With stories of quiet firing, layoffs, hiring freezes, and performance plans spreading across Big Tech, what is going on in the labor market? How do we reconcile a seemingly low unemployment rate and stories of a workers’ market with conflicting data? I interviewed Staffing & Recruiting SME and podcaster Sara Causey to sort things out.
A friend shared your podcast with me and I’ve been binging the episodes lately, especially the Saturday Broadcasts. What inspired you to record those?
I could see the gathering storm clouds and I felt like people had a right to know. Last year, we were still awash in news stories about The Great Resignation and how people could supposedly hop across the job market unendingly and get more money. I knew it was bull and I wanted to say so. The FOMO and YOLO we saw in the 2021 housing market was present in the job market, too. When the lockdowns started, more white collar workers had the opportunity to work from home, perhaps for the first time ever, and they also recalibrated their priorities. The idea of dressing up, enduring a long commute, and sitting in a cubicle seemed pretty ridiculous, especially in the face of a life-or-death illness. The Great Resignation was a very real phenomenon and it needed to happen. With that said, I don’t believe it’s still going strong in spite of what some media outlets claim.
Why do you think it has stopped?
I think people have become more conservative as the cracks in the economic foundation have become too obvious to ignore. Some companies follow tenure when they have a layoff – like the old phrase, “Last one hired, first one fired.” Others will use a first round layoff to purge the dissidents, so to speak, and boot out anyone who doesn’t toe the company line. I hate to be so blunt about it, but I think someone has to be. So if someone is in a job they like and they feel things are secure, what motivation do they have to jump ship right now, in the face of so many layoffs and bad economic news?
In one of your Saturday Broadcasts, you talked about PIPs and how they can be used to push someone out the door. Can you expand on that?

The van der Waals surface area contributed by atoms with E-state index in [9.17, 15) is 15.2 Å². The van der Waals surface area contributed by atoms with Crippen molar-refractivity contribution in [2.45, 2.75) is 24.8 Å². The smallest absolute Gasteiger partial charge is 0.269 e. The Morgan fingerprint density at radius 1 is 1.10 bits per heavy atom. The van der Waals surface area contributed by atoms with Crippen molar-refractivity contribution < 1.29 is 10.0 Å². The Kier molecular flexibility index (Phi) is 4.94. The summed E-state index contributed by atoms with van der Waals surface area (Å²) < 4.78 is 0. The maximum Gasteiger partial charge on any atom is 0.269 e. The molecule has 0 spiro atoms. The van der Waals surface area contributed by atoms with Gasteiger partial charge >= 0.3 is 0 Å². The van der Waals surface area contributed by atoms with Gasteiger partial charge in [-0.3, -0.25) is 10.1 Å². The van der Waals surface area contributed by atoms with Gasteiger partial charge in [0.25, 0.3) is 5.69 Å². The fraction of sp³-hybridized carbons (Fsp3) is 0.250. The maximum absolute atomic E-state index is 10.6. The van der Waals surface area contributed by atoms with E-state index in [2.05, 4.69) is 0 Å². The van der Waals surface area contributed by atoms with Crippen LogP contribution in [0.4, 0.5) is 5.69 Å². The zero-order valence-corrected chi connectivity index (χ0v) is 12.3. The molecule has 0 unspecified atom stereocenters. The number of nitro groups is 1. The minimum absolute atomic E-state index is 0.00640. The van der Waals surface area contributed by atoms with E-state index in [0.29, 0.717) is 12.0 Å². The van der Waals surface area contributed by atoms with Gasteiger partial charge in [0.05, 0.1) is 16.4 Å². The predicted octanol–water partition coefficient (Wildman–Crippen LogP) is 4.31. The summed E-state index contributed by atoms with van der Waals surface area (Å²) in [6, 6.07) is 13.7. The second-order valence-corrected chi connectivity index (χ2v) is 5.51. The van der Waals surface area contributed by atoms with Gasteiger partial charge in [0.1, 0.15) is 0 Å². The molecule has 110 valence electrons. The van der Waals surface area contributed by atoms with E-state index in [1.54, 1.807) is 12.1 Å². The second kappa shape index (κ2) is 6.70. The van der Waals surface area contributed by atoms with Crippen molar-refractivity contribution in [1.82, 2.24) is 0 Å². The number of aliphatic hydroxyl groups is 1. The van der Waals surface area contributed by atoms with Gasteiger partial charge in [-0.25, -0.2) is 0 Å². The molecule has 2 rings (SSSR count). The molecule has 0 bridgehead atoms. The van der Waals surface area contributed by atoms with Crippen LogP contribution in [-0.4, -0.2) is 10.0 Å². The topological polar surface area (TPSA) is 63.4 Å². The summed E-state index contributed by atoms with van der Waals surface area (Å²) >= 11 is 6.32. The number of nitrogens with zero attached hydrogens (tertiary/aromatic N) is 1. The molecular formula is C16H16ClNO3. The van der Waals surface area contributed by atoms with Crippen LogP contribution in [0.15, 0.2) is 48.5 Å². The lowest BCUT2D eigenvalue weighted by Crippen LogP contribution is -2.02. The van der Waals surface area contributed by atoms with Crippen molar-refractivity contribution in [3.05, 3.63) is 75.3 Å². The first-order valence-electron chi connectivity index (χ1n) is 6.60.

A PIP or a Performance Improvement Plan can come with standards so high that no one could accomplish the goals. Last summer when Zuckerberg was in the media talking about Meta raising its standards and allowing people to “self-select” out the door, I knew things were getting bumpy. A PIP can be used if someone genuinely needs to up their game but it can also be weaponized, quite frankly, and used as a justification to terminate an employee. The narrative becomes, “Well, I’m sorry, John Doe. We tried to make things work by putting you on this 30 day PIP, but you just couldn’t meet the requirements, so we gotta let you go today. But no hard feelings, right?” Depending upon the laws in John’s state, if he was considered ‘fired with cause,’ he might have a difficult time obtaining unemployment benefits. There are loopholes that Corpo America can use to its own benefit.
This sounds a bit like the term “quiet firing.”
Yes. It’s a similar strategy. A PIP is a more direct approach whereas quiet firing is like slow playing someone out the door. I suppose they are both passive-aggressive tactics because, at the end of the day, if the employment arrangement isn’t working out, an honest conversation should be had rather than mistreating someone and hoping they leave on their own so that your company can save a few bucks.
I’m amazed sometimes at the hoops these managers will jump through simply to avoid treating folks in a way that is humane and dignified. Then they wonder why there was a Great Resignation in the first place!
Where do you think the job market is headed for 2023?
That is definitely the million-dollar question. I believe right now, we are in a transitional period. It’s like part of 2022 is still with us yet we are also watching these storm clouds grow darker and more ominous. I most assuredly believe that The Great Resignation for white collar knowledge workers is over and has been for several months now. What comes next? One of my biggest concerns is that we could see something like The Great Recession / Global Financial Crisis 2.0. I hope I am wrong on that, but I’ve seen too many shadows of ’07 and ’08 to ignore it. The Fed has been quite clear in saying that it wants to see unemployment go up and wages stagnate, so . . . connect the dots. I don’t believe the thesis is buried.
If someone finds themselves in an unexpected layoff or perhaps they are put on a PIP, what should they do?
I can’t give any official advice, but I would certainly say this: if it were me, I would want to have a job loss survival plan roughed out ahead of time. Trying to create a parachute from scratch on the way down from falling off a cliff is not so great. I would start with your first five job-related phone calls, i.e., after you’ve called your spouse or best friend to report what’s happened, who are the first five people you will call who can potentially help you to find a new job quickly. Plan that out before it happens so that if disaster strikes, you can revert to the plan in the midst of the worry.
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